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Last updated : Oct 28, 2020
Not on the current edition
This blip is not on the current edition of the Radar. If it was on one of the last few editions it is likely that it is still relevant. If the blip is older it might no longer be relevant and our assessment might be different today. Unfortunately, we simply don't have the bandwidth to continuously review blips from previous editions of the Radar Understand more
Oct 2020
Adopt ? We feel strongly that the industry should be adopting these items. We use them when appropriate on our projects.

As the technology landscape is becoming more complex, concerns such as security need more automation and engineering practices. When building systems, we need to take into consideration security policies, which are rules and procedures to protect our systems from threats and disruption. For example, access control policies define and enforce who can access which services and resources under what circumstances; by contrast, network security policies can dynamically limit the traffic rate to a particular service.

Several of our teams have had a great experience treating security policy as code. When we say as code, we not only mean to write these security policies in a file but also to apply practices such as keeping the code under version control, introducing automatic validation in the pipeline, automatically deploying them in the environments and observing and monitoring their performance. Based on our experience and the maturity of the existing tools — including Open Policy Agent and platforms such as Istio which provide flexible policy definition and enforcement mechanisms that support the practice of security policy as code — we highly recommend using this technique in your environment.

May 2020
Trial ? Worth pursuing. It is important to understand how to build up this capability. Enterprises should try this technology on a project that can handle the risk.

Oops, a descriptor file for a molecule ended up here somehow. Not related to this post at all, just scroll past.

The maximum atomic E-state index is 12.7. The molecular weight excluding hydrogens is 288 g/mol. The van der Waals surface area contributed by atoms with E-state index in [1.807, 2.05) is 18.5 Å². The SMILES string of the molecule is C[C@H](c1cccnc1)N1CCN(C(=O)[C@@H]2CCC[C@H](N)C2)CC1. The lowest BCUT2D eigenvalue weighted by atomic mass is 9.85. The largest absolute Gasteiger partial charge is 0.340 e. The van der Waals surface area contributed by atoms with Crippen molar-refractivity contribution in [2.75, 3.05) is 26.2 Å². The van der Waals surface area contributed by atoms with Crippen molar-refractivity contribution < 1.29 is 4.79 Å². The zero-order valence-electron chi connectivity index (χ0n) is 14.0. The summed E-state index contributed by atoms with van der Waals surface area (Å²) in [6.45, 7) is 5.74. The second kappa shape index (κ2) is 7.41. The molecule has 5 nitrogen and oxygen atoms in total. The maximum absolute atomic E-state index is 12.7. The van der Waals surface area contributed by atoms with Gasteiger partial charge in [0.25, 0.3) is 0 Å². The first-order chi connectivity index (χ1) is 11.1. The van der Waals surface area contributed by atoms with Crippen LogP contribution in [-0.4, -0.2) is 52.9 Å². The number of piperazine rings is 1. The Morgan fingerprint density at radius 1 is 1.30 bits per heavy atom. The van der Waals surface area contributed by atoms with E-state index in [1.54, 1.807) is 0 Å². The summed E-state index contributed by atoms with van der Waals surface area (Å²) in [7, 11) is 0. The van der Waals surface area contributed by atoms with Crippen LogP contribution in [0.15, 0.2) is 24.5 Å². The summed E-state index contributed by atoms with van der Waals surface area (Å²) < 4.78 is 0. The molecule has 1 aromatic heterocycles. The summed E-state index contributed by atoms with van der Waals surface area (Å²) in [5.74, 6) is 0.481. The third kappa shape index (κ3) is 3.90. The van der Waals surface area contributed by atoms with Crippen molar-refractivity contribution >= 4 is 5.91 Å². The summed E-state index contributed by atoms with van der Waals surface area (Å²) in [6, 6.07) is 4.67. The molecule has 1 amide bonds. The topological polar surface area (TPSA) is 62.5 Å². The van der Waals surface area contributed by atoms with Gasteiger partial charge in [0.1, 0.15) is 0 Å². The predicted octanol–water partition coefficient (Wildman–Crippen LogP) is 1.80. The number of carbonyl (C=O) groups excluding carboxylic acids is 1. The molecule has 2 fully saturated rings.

Security policies are rules and procedures that protect our systems from threats and disruption. For example, access control policies define and enforce who can access which services and resources under what circumstances; or network security policies can dynamically limit the traffic rate to a particular service. The complexity of the technology landscape today demands treating security policy as code: define and keep policies under version control, automatically validate them, automatically deploy them and monitor their performance. Tools such as Open Policy Agent or platforms such as Istio provide flexible policy definition and enforcement mechanisms that support the practice of security policy as code.

Nov 2019
Trial ? Worth pursuing. It is important to understand how to build up this capability. Enterprises should try this technology on a project that can handle the risk.

Security policies are rules and procedures that protect our systems from threats and disruption. For example, access control policies define and enforce who can access which services and resources under what circumstances; or network security policies can dynamically limit the traffic rate to a particular service. The complexity of the technology landscape today demands treating security policy as code: define and keep policies under version control, automatically validate them, automatically deploy them and monitor their performance. Tools such as Open Policy Agent, or platforms such as Istio provide flexible policy definition and enforcement mechanisms that support the practice of security policy as code.

Veröffentlicht : Nov 20, 2019
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